Friday, December 30, 2011

Hamas pulls out of revolutionary Syria

Hamas Starts Pulling out of Syria

ALARMED by the fighting in Syria, the Hamas group has withdrawn many of its lower-level officials from its Damascus headquarters and made contingency plans to move its leaders to sites across the Middle East, senior Hamas members have told the Associated Press.

The Hamas members say the group remains supportive of Syrian leader Bashar al-Assad and there is no immediate intention to abandon their base in Damascus. But they confirmed that dozens of low and mid-level members had left Syria as the security situation deteriorated.

"Most of Hamas has left Damascus. We have a plan B for leaving if things deteriorate," a senior Hamas official said, on condition of anonymity.

The Iranian-backed Palestinian group has had offices in Syria for more than a decade. Mr Assad has allowed Hamas, considered a terrorist group by Israel and the West, to use Syrian territory for military training and provided a valuable base in the heart of the Arab world.

But the armed uprising in Syria has put Hamas in a bind. The UN estimates more than 5000 people have been killed since March, and Hamas is wary of being linked to the government crackdown.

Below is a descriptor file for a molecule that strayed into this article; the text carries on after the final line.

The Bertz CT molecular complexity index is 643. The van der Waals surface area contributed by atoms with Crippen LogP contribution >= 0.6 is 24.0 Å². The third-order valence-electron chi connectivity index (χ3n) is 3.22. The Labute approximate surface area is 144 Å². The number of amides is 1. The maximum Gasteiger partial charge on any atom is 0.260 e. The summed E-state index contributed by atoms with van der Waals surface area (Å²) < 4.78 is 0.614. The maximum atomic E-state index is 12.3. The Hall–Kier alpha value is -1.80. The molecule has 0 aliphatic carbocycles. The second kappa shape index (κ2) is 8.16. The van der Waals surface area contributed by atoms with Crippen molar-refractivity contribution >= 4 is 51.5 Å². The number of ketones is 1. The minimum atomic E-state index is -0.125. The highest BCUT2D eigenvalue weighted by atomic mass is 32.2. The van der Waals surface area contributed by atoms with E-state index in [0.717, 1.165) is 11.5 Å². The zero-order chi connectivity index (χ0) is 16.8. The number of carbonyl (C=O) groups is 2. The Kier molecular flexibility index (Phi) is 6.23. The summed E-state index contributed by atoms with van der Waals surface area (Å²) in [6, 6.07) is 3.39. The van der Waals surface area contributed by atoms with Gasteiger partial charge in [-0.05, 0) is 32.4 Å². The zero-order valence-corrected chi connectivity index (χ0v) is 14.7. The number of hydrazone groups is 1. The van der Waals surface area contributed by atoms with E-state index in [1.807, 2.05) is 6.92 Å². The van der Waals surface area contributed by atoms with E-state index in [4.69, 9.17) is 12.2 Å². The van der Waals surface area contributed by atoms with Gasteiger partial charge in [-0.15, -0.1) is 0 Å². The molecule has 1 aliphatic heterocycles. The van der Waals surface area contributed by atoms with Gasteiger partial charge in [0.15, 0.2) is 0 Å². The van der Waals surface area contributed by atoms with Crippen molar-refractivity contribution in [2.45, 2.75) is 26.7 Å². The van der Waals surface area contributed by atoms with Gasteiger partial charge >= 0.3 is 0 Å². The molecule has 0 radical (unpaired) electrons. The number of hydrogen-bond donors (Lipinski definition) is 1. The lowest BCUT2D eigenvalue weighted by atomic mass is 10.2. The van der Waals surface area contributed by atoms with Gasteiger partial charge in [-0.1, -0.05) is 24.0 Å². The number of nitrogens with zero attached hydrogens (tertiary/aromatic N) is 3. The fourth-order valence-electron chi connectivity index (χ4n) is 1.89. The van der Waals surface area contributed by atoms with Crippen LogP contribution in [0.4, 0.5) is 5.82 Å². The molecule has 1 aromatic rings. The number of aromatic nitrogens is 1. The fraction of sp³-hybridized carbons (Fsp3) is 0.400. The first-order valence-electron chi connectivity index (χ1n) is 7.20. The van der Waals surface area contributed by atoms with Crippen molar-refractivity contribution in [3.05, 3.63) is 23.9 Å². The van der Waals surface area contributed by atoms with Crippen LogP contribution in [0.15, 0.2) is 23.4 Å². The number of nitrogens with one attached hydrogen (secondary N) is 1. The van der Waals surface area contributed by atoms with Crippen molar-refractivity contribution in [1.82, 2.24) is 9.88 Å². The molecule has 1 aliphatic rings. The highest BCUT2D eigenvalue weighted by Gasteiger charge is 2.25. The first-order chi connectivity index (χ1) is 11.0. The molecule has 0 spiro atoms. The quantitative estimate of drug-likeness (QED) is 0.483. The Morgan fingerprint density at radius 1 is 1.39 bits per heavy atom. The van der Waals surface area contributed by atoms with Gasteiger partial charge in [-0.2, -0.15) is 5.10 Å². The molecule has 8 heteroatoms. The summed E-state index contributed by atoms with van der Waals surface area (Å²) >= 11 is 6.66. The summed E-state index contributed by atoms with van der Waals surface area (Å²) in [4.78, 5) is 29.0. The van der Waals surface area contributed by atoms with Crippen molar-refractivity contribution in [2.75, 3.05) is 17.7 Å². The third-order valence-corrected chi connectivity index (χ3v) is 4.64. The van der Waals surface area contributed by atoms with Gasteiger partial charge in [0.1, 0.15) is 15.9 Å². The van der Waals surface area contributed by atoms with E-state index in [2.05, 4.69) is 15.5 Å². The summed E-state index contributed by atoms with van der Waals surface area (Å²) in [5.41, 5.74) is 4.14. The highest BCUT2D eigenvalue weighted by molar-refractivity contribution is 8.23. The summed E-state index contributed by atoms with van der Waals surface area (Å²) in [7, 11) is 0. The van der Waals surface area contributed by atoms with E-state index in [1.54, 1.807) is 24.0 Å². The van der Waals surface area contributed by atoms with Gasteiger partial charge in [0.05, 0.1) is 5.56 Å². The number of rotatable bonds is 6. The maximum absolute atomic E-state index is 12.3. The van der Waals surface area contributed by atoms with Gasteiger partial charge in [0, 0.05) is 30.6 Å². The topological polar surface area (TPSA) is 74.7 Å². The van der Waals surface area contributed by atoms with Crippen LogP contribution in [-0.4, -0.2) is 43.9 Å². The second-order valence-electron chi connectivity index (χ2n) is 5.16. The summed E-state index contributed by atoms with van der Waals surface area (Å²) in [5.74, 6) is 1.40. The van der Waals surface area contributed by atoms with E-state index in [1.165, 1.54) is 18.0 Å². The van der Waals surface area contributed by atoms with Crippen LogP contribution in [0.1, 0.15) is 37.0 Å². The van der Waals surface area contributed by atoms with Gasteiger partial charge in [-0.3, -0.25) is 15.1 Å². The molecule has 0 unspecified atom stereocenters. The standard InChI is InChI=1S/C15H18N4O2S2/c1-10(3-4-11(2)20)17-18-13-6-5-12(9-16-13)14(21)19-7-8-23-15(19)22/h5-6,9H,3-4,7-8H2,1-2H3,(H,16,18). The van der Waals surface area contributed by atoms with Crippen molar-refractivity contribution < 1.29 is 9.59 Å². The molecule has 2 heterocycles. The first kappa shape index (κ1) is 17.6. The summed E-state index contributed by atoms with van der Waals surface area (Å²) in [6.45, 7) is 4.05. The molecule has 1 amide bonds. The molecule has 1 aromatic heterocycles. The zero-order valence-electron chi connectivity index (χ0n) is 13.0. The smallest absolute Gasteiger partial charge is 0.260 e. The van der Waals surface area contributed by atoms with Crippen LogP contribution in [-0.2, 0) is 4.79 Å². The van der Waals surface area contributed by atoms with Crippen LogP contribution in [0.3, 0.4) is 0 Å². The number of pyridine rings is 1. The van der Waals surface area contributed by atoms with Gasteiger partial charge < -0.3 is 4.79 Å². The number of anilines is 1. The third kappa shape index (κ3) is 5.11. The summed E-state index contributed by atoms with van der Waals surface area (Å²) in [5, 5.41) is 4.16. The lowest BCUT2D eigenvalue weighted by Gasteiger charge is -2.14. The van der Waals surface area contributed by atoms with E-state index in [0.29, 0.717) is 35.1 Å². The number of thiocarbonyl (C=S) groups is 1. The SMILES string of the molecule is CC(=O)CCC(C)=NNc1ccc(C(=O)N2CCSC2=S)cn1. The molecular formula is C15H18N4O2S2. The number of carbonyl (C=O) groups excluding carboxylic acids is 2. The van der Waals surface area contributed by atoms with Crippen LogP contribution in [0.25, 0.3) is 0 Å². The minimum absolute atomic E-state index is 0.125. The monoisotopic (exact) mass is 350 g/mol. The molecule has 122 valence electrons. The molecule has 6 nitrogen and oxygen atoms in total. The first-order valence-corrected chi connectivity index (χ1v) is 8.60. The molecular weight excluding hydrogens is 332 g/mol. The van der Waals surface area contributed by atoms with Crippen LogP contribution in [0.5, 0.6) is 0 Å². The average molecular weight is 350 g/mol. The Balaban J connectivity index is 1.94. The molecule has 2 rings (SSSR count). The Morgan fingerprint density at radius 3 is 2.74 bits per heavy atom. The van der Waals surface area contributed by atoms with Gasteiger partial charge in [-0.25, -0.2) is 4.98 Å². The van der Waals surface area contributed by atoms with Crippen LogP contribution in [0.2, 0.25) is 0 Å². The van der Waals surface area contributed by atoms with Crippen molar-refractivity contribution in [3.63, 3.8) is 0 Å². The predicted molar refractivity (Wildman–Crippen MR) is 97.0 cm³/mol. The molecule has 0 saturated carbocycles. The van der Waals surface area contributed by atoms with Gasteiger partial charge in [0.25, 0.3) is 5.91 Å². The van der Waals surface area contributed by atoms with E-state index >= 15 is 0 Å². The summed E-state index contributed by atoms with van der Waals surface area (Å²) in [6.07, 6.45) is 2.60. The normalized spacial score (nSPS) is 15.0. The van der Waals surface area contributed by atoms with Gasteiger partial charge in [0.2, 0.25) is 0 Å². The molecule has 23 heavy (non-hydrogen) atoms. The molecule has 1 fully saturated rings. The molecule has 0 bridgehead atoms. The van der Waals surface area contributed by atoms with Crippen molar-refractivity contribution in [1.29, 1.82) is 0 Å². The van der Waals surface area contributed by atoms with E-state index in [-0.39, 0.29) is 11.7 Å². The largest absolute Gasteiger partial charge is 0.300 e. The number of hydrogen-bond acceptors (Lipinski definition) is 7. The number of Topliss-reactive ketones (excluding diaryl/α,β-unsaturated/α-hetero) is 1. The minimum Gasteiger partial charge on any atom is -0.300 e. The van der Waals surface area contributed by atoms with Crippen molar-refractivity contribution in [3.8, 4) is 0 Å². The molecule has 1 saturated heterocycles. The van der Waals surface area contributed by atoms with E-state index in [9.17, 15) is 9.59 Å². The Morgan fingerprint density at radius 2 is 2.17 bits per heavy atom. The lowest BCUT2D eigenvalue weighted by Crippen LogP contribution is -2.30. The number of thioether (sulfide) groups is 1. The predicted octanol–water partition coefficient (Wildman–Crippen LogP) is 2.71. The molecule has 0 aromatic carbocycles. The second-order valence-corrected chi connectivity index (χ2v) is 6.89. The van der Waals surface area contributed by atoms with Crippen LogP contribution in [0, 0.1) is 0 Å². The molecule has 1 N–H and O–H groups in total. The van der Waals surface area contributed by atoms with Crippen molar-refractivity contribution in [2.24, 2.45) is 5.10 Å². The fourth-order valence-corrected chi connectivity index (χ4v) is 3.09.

If Hamas does pull out completely, the move could force the group to change the way it operates since the leaders would become dispersed across the region and their new hosts might not give them as much freedom.

Fawzi Barhoum, a Hamas leader in the group's Gaza stronghold, says Hamas "hopes Syria will get out of its difficult internal crisis through a political solution ending further bloodshed in the country". He said there had been no decision to leave Damascus.

The Arab uprisings have been a mixed blessing for Hamas. On the one hand, allies such as Syria are in trouble. On the other hand, Islamic groups have made strong gains through peaceful elections in other countries.

Hamas leaders say they have not abandoned their aim of destroying Israel, but they seem to be realising they can advance through non-violent means.

In recent days, Hamas supreme leader Khaled Mashaal said Hamas would turn its focus to non-violent protests against Israel, although he refused to renounce violence.

He signalled that Hamas might accept a Palestinian state alongside Israel in the West Bank and Gaza Strip, the areas captured by Israel in the 1967 war. In the past Hamas has said the 1967 lines were only the first stage towards eliminating Israel.

Last week Hamas began the process of joining the Palestine Liberation Organisation as it reconciles with the rival Fatah movement. The Fatah-dominated PLO has long sought a political settlement with Israel. Joining the PLO could give Hamas a voice in peace efforts.

But Israeli officials dismiss any suggestion that Hamas, which has killed hundreds of Israeli civilians, has changed.

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